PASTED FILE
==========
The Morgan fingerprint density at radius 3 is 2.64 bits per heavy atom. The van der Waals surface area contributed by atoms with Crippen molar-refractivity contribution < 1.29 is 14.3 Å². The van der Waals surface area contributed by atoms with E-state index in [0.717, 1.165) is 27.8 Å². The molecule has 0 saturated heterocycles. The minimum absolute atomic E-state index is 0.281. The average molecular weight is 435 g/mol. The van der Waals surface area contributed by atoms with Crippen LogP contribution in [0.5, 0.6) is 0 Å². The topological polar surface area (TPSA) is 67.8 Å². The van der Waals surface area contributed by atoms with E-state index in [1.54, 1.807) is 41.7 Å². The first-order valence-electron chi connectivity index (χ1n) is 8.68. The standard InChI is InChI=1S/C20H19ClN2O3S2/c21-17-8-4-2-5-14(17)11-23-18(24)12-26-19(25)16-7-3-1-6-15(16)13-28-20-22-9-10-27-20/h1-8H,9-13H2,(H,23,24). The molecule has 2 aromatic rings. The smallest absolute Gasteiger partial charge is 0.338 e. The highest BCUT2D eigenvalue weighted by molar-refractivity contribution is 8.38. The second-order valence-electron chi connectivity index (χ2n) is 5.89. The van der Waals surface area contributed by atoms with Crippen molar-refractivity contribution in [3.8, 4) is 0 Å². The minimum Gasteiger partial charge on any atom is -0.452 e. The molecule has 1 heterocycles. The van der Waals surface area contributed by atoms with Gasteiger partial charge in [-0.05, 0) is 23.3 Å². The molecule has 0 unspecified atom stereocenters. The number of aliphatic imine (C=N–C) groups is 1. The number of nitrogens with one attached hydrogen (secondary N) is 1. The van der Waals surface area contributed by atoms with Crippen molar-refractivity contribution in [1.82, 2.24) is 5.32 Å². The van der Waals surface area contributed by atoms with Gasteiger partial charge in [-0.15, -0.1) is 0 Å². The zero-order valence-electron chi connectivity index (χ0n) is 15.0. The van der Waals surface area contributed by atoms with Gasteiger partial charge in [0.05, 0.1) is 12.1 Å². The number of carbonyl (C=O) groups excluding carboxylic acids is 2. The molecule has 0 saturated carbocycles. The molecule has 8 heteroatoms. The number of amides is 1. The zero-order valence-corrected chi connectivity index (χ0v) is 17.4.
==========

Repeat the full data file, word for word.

The Morgan fingerprint density at radius 3 is 2.64 bits per heavy atom. The van der Waals surface area contributed by atoms with Crippen molar-refractivity contribution < 1.29 is 14.3 Å². The van der Waals surface area contributed by atoms with E-state index in [0.717, 1.165) is 27.8 Å². The molecule has 0 saturated heterocycles. The minimum absolute atomic E-state index is 0.281. The average molecular weight is 435 g/mol. The van der Waals surface area contributed by atoms with Crippen LogP contribution in [0.5, 0.6) is 0 Å². The topological polar surface area (TPSA) is 67.8 Å². The van der Waals surface area contributed by atoms with E-state index in [1.54, 1.807) is 41.7 Å². The first-order valence-electron chi connectivity index (χ1n) is 8.68. The standard InChI is InChI=1S/C20H19ClN2O3S2/c21-17-8-4-2-5-14(17)11-23-18(24)12-26-19(25)16-7-3-1-6-15(16)13-28-20-22-9-10-27-20/h1-8H,9-13H2,(H,23,24). The molecule has 2 aromatic rings. The smallest absolute Gasteiger partial charge is 0.338 e. The highest BCUT2D eigenvalue weighted by molar-refractivity contribution is 8.38. The second-order valence-electron chi connectivity index (χ2n) is 5.89. The van der Waals surface area contributed by atoms with Crippen molar-refractivity contribution in [3.8, 4) is 0 Å². The minimum Gasteiger partial charge on any atom is -0.452 e. The molecule has 1 heterocycles. The van der Waals surface area contributed by atoms with Gasteiger partial charge in [-0.05, 0) is 23.3 Å². The molecule has 0 unspecified atom stereocenters. The number of aliphatic imine (C=N–C) groups is 1. The number of nitrogens with one attached hydrogen (secondary N) is 1. The van der Waals surface area contributed by atoms with Crippen molar-refractivity contribution in [1.82, 2.24) is 5.32 Å². The van der Waals surface area contributed by atoms with Gasteiger partial charge in [-0.15, -0.1) is 0 Å². The zero-order valence-electron chi connectivity index (χ0n) is 15.0. The van der Waals surface area contributed by atoms with Gasteiger partial charge in [0.05, 0.1) is 12.1 Å². The number of carbonyl (C=O) groups excluding carboxylic acids is 2. The molecule has 0 saturated carbocycles. The molecule has 8 heteroatoms. The number of amides is 1. The zero-order valence-corrected chi connectivity index (χ0v) is 17.4.